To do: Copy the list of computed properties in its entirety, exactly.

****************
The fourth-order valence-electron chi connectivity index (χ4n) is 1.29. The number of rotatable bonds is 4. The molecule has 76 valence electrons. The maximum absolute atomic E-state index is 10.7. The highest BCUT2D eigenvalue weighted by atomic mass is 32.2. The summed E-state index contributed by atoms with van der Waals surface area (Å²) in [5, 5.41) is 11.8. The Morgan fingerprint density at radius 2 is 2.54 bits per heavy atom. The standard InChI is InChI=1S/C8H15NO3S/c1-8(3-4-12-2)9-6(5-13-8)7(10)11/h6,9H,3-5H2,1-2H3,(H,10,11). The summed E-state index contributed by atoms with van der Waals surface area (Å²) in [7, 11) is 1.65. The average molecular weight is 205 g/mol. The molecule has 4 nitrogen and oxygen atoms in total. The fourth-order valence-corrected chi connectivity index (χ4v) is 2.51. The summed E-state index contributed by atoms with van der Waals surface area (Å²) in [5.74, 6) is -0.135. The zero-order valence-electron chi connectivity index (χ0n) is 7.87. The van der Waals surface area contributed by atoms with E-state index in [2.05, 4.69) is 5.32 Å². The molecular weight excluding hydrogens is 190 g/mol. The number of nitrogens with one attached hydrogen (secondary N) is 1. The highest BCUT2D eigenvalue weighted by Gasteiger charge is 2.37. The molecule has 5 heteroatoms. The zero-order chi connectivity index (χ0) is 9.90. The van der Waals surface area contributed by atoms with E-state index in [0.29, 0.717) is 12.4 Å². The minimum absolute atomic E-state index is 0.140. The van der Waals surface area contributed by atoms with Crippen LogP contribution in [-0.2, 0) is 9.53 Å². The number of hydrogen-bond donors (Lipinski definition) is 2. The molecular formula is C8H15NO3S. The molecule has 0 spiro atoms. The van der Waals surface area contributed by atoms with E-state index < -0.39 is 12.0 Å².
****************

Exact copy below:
The fourth-order valence-electron chi connectivity index (χ4n) is 1.29. The number of rotatable bonds is 4. The molecule has 76 valence electrons. The maximum absolute atomic E-state index is 10.7. The highest BCUT2D eigenvalue weighted by atomic mass is 32.2. The summed E-state index contributed by atoms with van der Waals surface area (Å²) in [5, 5.41) is 11.8. The Morgan fingerprint density at radius 2 is 2.54 bits per heavy atom. The standard InChI is InChI=1S/C8H15NO3S/c1-8(3-4-12-2)9-6(5-13-8)7(10)11/h6,9H,3-5H2,1-2H3,(H,10,11). The summed E-state index contributed by atoms with van der Waals surface area (Å²) in [7, 11) is 1.65. The average molecular weight is 205 g/mol. The molecule has 4 nitrogen and oxygen atoms in total. The fourth-order valence-corrected chi connectivity index (χ4v) is 2.51. The summed E-state index contributed by atoms with van der Waals surface area (Å²) in [5.74, 6) is -0.135. The zero-order valence-electron chi connectivity index (χ0n) is 7.87. The van der Waals surface area contributed by atoms with E-state index in [2.05, 4.69) is 5.32 Å². The molecular weight excluding hydrogens is 190 g/mol. The number of nitrogens with one attached hydrogen (secondary N) is 1. The highest BCUT2D eigenvalue weighted by Gasteiger charge is 2.37. The molecule has 5 heteroatoms. The zero-order chi connectivity index (χ0) is 9.90. The van der Waals surface area contributed by atoms with E-state index in [0.29, 0.717) is 12.4 Å². The minimum absolute atomic E-state index is 0.140. The van der Waals surface area contributed by atoms with Crippen LogP contribution in [-0.2, 0) is 9.53 Å². The number of hydrogen-bond donors (Lipinski definition) is 2. The molecular formula is C8H15NO3S. The molecule has 0 spiro atoms. The van der Waals surface area contributed by atoms with E-state index < -0.39 is 12.0 Å².